Amon of Judah King of Judah

Amon of Judah was a 7th-century BC King of Judah who, according to the biblical account, succeeded his father Manasseh of Judah. Amon is most remembered for his idolatrous practices while king, which led to a revolt against him and eventually his assassination in c. 641 BC.

Manasseh of Judah King of Judah

Manasseh was a king of the Kingdom of Judah. He was the oldest of at least two sons of Hezekiah and his wife Hephzibah. He became king at the age of 12 and reigned for 55 years. Edwin Thiele has concluded that he commenced his reign as co-regent with his father Hezekiah in 697/696 BC, with his sole reign beginning in 687/686 BC and continuing until his death in 643/642 BC.

Baal Various Levantine deities

Baal, properly Baʿal, was a title and honorific meaning "owner," "lord" in the Northwest Semitic languages spoken in the Levant during antiquity. From its use among people, it came to be applied to gods. Scholars previously associated the theonym with solar cults and with a variety of unrelated patron deities, but inscriptions have shown that the name Baʿal was particularly associated with the storm and fertility god Hadad and his local manifestations.

Boldly predicting the destruction of Judah for the evil committed by its occupiers, [1] the prophet spoke against the religious and moral corruption, when, in view of the idolatry which had penetrated even into the sanctuary, he warned that God would "destroy out of this place the remnant of Baal, and the names of the ... priests" (Zeph 1:4), and pleaded for a return to the simplicity of their fathers instead of the luxurious foreign clothing which was worn especially in aristocratic circles (1:8).

Judea and Samaria Area is the Israeli government term for the administrative division encompassing Israeli-occupied West Bank excluding East Jerusalem. It is for some purposes regarded by Israeli authorities as one of its administrative regions, although the international community considers the West Bank to be a territory held by Israel under military occupation.

The age of Zephaniah was also a key historical period, because the lands of Western Asia were overrun by foreigners due to the migration of the Scythians in the last decades of the seventh century BC, and because Jerusalem was only a few decades before its downfall in 586 BC. [6] In light of these events, a message of impending judgment is the primary burden of this figure's preaching (1:7).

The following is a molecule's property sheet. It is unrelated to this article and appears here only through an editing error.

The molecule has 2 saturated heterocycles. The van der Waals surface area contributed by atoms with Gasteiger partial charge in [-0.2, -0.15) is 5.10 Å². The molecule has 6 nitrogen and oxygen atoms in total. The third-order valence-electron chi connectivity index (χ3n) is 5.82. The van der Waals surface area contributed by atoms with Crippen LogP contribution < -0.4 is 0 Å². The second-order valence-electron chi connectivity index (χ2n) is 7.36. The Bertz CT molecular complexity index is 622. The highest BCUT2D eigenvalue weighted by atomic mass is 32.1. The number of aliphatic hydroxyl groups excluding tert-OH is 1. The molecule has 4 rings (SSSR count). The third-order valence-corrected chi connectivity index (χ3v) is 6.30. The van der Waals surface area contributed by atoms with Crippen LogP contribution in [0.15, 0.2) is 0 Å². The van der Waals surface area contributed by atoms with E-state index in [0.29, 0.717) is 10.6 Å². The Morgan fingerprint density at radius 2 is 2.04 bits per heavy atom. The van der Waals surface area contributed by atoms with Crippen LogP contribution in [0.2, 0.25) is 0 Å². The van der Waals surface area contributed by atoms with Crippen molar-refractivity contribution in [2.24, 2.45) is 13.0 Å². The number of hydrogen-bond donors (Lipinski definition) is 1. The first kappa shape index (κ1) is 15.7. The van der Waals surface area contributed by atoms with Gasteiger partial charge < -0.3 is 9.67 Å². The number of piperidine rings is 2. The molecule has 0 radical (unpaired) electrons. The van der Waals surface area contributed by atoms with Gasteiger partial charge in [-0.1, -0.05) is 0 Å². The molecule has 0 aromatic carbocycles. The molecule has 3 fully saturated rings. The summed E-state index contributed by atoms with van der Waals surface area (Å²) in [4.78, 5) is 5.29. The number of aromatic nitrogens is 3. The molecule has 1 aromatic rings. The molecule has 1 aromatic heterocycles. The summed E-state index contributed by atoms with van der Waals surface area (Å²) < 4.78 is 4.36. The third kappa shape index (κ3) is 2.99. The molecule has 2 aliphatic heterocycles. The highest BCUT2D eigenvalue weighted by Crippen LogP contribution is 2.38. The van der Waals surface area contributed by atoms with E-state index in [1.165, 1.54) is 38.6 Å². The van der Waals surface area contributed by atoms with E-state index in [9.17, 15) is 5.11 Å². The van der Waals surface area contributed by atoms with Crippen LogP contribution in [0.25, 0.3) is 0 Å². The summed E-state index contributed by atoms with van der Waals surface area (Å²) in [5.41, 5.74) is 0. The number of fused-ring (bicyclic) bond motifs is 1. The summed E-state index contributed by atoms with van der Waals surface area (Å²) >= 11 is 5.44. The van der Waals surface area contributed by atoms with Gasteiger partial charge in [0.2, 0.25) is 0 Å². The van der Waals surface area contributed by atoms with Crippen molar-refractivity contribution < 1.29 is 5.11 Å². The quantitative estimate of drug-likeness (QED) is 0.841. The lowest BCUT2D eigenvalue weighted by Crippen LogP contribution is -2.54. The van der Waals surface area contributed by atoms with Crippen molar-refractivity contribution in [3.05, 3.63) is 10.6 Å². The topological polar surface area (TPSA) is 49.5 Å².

Western Asia Westernmost portion of Asia

Western Asia, West Asia, Southwestern Asia or Southwest Asia is the westernmost subregion of Asia. The concept is in limited use, as it significantly overlaps with the Middle East, the main difference usually being the exclusion of the majority of Egypt, which would be counted as part of North Africa, and of European Turkey and the inclusion of the Caucasus. The term is sometimes used for the purposes of grouping countries in statistics, in which case Egypt might be excluded and Turkey included entirely. The total population of Western Asia is an estimated 300 million as of 2015. Although the term "Western Asia" is mostly used as a convenient division of contemporary sovereign states into a manageable number of world regions for statistical purposes, it is sometimes used instead of the more geopolitical term "Middle East".

Scythians A nomadic people of the Pontic steppe

The Scythians, also known as Scyth, Saka, Sakae, Iskuzai, or Askuzai, were a nomadic people who dominated the Pontic steppe from about the 7th century BC up until the 3rd century BC. They were part of the wider Scythian cultures, stretching across the Eurasian Steppe, which included many peoples that are distinguished from the Scythians. Because of this, a broad concept referring to all early Eurasian nomads as "Scythians" has sometimes been used. Within this concept, the actual Scythians are variously referred to as Classical Scythians, European Scythians, Pontic Scythians or Western Scythians. Use of the term "Scythians" for all early Eurasian nomads has however led to much confusion in literature, and the validity of such terminology is controversial. Other names for that concept are therefore preferable.

Siege of Jerusalem (587 BC) Nebuchadnezzar II laid siege to Jerusalem, culminating in the destruction of the city and its temple in the summer of 587 or 586 BC

In 589 BC, Nebuchadnezzar II laid siege to Jerusalem, culminating in the destruction of the city and its temple in the summer of 587 or 586 BC.

The Book of Zephaniah

Zephaniah addressing people (France, 16th century). Sophonie s'adressant au peuple.jpg
Zephaniah addressing people (France, 16th century).

The Book of Zephaniah contains the fundamental ideas of the preaching of Zephaniah. The scheme of the book in its present form is as follows:

Book of Zephaniah book of the Bible

The Book of Zephaniah is the ninth of the Twelve Minor Prophets, preceded by the Book of Habakkuk and followed by the Book of Haggai. Zephaniah means "Yahweh has hidden/protected," or "Yahweh hides".

(a) 1:2-2:3. Warnings about the "day of the Lord", a Dies irae, dies illa [7] of the Old Testament. The judgment of the Lord will descend on Judah and Jerusalem as a punishment for the awful degeneracy in religious life (1:4-7a); it will extend to all classes of the people (1:7b-13), and will be attended with all the horrors of a frightful catastrophe (1:14-18); therefore, repent and seek the Lord (2:1-3).

(b) 2:4-15. Not only Jerusalem, but the entire world is subject to judgment, including the Philistines, (4-7) Moabites, Ammonites, (8-11) Ethiopians, (12) Assyrians and Ninevites (13-15).